One in 110 children is now diagnosed as having an autism spectrum disorder. The numbers have grown to the point where "everyone knows someone affected" by the neurodevelopmental disorder, characterized by communication problems and repetitive behaviors, said Vania O'Keefe, president of the Tidewater Autism Society. Her son was diagnosed with autism at age 3.
She participated on a panel of experts on the third show of a three-part series for HealthWatch, moderated by Terrance Afer-Anderson, at WHRO-TV studios in Norfolk on Monday. The panel, with physicians John Harrington and Eric Madren, both fathers of sons with autism, and Maria Urbano, co-director of an autism spectrum disorder program for teens and young adults at Eastern Virginia Medical School, explored the status of autism's diagnosis and treatment and took questions from the studio audience.
The experts attributed the rapid growth in numbers on the autism spectrum, as recorded by the Centers for Disease Control, to earlier and better diagnosis and a broader designation. All advocated for the earliest intervention possible. "Autism is treatable," said O'Keefe. Audience member Todd Humphrey, whose 4-year-old son receives speech therapy, occupational therapy and applied behavioral therapy (ABA), said that in eight months his son had gone from complete withdrawal to having a conversation. "His future is looking bright," he said. "It's proof of the importance of therapy."
Though the Virginia legislation approved insurance coverage for ABA therapy in 2011 for a limited age range — and with exceptions for small companies and self-insurers — its implementation has been stalled by additional licensing requirements for therapists, said O'Keefe.
Richard and Maxine Popik, grandparents of two girls on the autism spectrum, emphasized the importance of social interaction for the children and commended the Tidewater Autism Society for the opportunities it provides. Urbano concurred and said there's also a need to reduce the waiting time for services through the state Department for Aging and Rehabilitative Services, which can often last up to one year. She's an advocate for better vocational education, and frustrated by not being able to offer adult patients appropriate activities and resources. "It would be nice to prescribe those other pieces," she said.
John Harrington, director of general academic pediatrics at Children's Hospital of the King's Daughters, cited anomalies in the Virginia school system; for example, his 17-year-old son, Sean, has enjoyed a landscaping class at his high school this year, but if he were to take the class again next year, he would not be allowed to participate on the swim team, where he's a competitive participant. The Harringtons moved from New York, where Sean received ABA therapy through the school system.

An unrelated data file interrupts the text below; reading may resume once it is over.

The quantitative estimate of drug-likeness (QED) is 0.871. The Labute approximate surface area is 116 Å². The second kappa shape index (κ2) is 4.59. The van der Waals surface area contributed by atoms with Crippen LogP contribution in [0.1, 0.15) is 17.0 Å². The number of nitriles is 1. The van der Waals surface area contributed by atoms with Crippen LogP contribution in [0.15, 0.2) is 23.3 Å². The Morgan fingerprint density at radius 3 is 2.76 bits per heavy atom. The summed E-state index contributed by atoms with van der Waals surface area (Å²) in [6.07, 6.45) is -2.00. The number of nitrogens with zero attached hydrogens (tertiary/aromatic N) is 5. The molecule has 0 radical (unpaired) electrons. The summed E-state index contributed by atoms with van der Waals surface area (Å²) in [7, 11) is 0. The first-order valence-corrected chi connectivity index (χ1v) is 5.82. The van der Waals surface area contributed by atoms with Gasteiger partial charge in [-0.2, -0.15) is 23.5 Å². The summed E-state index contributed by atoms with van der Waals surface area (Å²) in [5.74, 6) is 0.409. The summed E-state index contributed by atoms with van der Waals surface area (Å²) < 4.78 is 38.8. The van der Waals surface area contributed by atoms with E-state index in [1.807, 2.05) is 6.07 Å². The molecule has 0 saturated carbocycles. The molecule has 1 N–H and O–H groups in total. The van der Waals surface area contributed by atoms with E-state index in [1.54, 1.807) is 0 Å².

"Getting the diagnosis is very terrifying, a very isolating experience. All parents have the same issues," said O'Keefe. "They want services for their children and a way to pay for them." The Tidewater Autism Society, TAS, has started a one-on-one program in which staff meets with families to establish a roadmap on how to navigate the issues. "They know they're not alone. They leave with hope," she said. For a year now, TAS has also been taking its program, GFF (Good Friend Forever) to schools, to Boy Scout meetings, and to church groups, to teach neurotypical children about autism spectrum disorder and how they can be supportive of their peers.
In the future, family physician Madren believes that treatments will be much more diverse for those on the autism spectrum. "Thirty years from now, we'll say 'what were doing treating it all the same?'" he mused. Urbano, who is involved in two clinical trials testing new medications, anticipates that there will be a breakthrough regarding its cause in the next 10 years. "Progress in psychiatric genetics is very exciting," she said.
The series of three programs exploring the topic "Autism Spectrum Disorder" is available online at http://www.norfolk.gov and will be shown at different times on municipal TV stations throughout Hampton Roads. HealthWatch is a monthly service of the Norfolk Department of Public Health; it explores health issues facing the nation and impacting residents. http://www.norfolk.gov/index.aspx?NID=1115
For more information call the Health Promotions Office of the Norfolk Department of Public Health at 757-683-2756.
To reach the Tidewater Autism Society, call 757-675-1699, or go to http://www.tidewaterasa.org.Copyright © 2014, The Baltimore Sun